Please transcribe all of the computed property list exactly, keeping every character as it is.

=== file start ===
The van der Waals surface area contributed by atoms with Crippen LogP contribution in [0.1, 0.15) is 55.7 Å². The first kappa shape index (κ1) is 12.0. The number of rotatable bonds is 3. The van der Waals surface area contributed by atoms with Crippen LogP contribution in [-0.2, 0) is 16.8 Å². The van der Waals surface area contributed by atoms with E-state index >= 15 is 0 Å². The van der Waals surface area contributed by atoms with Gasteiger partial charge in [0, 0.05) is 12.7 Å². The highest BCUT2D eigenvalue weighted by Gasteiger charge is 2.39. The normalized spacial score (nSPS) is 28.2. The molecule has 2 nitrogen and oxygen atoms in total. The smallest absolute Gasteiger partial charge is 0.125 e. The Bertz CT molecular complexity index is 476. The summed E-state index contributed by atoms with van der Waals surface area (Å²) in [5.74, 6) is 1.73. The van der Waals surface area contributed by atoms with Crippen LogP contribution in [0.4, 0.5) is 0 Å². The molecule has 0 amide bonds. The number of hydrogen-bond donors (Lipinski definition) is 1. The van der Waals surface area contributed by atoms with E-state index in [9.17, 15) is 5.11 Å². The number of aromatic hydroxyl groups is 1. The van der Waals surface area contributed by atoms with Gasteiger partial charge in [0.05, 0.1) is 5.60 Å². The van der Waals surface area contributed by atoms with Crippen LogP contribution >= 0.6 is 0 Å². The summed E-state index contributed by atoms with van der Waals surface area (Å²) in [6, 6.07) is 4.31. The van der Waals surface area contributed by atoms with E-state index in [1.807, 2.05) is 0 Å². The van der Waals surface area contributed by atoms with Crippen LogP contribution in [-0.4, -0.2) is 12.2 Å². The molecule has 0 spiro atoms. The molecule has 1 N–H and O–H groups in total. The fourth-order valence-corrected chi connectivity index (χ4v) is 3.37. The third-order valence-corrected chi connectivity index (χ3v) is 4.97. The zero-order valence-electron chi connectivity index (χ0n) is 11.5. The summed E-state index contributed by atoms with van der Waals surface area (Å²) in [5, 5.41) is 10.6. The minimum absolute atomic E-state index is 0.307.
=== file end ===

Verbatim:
The van der Waals surface area contributed by atoms with Crippen LogP contribution in [0.1, 0.15) is 55.7 Å². The first kappa shape index (κ1) is 12.0. The number of rotatable bonds is 3. The van der Waals surface area contributed by atoms with Crippen LogP contribution in [-0.2, 0) is 16.8 Å². The van der Waals surface area contributed by atoms with E-state index >= 15 is 0 Å². The van der Waals surface area contributed by atoms with Gasteiger partial charge in [0, 0.05) is 12.7 Å². The highest BCUT2D eigenvalue weighted by Gasteiger charge is 2.39. The normalized spacial score (nSPS) is 28.2. The molecule has 2 nitrogen and oxygen atoms in total. The smallest absolute Gasteiger partial charge is 0.125 e. The Bertz CT molecular complexity index is 476. The summed E-state index contributed by atoms with van der Waals surface area (Å²) in [5.74, 6) is 1.73. The van der Waals surface area contributed by atoms with Crippen LogP contribution in [0.4, 0.5) is 0 Å². The molecule has 0 amide bonds. The number of hydrogen-bond donors (Lipinski definition) is 1. The van der Waals surface area contributed by atoms with E-state index in [9.17, 15) is 5.11 Å². The number of aromatic hydroxyl groups is 1. The van der Waals surface area contributed by atoms with Gasteiger partial charge in [0.05, 0.1) is 5.60 Å². The van der Waals surface area contributed by atoms with Crippen LogP contribution >= 0.6 is 0 Å². The summed E-state index contributed by atoms with van der Waals surface area (Å²) in [6, 6.07) is 4.31. The van der Waals surface area contributed by atoms with E-state index in [1.807, 2.05) is 0 Å². The van der Waals surface area contributed by atoms with Crippen LogP contribution in [-0.4, -0.2) is 12.2 Å². The molecule has 0 spiro atoms. The molecule has 1 N–H and O–H groups in total. The fourth-order valence-corrected chi connectivity index (χ4v) is 3.37. The third-order valence-corrected chi connectivity index (χ3v) is 4.97. The zero-order valence-electron chi connectivity index (χ0n) is 11.5. The summed E-state index contributed by atoms with van der Waals surface area (Å²) in [5, 5.41) is 10.6. The minimum absolute atomic E-state index is 0.307.